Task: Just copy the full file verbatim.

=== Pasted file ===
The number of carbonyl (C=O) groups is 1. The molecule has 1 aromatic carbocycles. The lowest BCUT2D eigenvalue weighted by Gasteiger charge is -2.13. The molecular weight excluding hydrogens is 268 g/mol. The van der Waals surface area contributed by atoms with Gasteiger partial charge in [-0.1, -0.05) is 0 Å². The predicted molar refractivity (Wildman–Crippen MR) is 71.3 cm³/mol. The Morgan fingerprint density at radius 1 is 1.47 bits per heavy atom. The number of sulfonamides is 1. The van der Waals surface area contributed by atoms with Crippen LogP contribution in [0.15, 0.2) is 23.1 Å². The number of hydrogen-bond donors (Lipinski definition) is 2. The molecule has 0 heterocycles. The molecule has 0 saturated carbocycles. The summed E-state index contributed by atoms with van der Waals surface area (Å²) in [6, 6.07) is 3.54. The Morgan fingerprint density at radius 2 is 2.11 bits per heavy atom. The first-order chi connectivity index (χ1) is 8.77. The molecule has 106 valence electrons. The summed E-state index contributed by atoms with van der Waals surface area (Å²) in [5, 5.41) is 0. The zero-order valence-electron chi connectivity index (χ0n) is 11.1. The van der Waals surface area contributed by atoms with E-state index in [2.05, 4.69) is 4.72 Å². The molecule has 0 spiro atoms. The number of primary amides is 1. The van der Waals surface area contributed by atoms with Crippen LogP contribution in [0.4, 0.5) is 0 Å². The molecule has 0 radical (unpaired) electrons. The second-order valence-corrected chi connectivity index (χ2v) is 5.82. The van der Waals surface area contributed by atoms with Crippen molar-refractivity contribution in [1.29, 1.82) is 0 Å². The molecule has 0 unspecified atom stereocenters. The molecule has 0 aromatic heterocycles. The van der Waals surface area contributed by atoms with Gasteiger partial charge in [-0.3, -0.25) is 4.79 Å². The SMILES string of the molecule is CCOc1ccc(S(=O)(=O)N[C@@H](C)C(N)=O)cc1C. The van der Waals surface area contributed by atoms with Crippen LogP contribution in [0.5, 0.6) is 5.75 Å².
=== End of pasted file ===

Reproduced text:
The number of carbonyl (C=O) groups is 1. The molecule has 1 aromatic carbocycles. The lowest BCUT2D eigenvalue weighted by Gasteiger charge is -2.13. The molecular weight excluding hydrogens is 268 g/mol. The van der Waals surface area contributed by atoms with Gasteiger partial charge in [-0.1, -0.05) is 0 Å². The predicted molar refractivity (Wildman–Crippen MR) is 71.3 cm³/mol. The Morgan fingerprint density at radius 1 is 1.47 bits per heavy atom. The number of sulfonamides is 1. The van der Waals surface area contributed by atoms with Crippen LogP contribution in [0.15, 0.2) is 23.1 Å². The number of hydrogen-bond donors (Lipinski definition) is 2. The molecule has 0 heterocycles. The molecule has 0 saturated carbocycles. The summed E-state index contributed by atoms with van der Waals surface area (Å²) in [6, 6.07) is 3.54. The Morgan fingerprint density at radius 2 is 2.11 bits per heavy atom. The first-order chi connectivity index (χ1) is 8.77. The molecule has 106 valence electrons. The summed E-state index contributed by atoms with van der Waals surface area (Å²) in [5, 5.41) is 0. The zero-order valence-electron chi connectivity index (χ0n) is 11.1. The van der Waals surface area contributed by atoms with E-state index in [2.05, 4.69) is 4.72 Å². The molecule has 0 spiro atoms. The number of primary amides is 1. The van der Waals surface area contributed by atoms with Crippen LogP contribution in [0.4, 0.5) is 0 Å². The molecule has 0 radical (unpaired) electrons. The second-order valence-corrected chi connectivity index (χ2v) is 5.82. The van der Waals surface area contributed by atoms with Crippen molar-refractivity contribution in [1.29, 1.82) is 0 Å². The molecule has 0 unspecified atom stereocenters. The molecule has 0 aromatic heterocycles. The van der Waals surface area contributed by atoms with Gasteiger partial charge in [-0.3, -0.25) is 4.79 Å². The SMILES string of the molecule is CCOc1ccc(S(=O)(=O)N[C@@H](C)C(N)=O)cc1C. The van der Waals surface area contributed by atoms with Crippen LogP contribution in [0.5, 0.6) is 5.75 Å².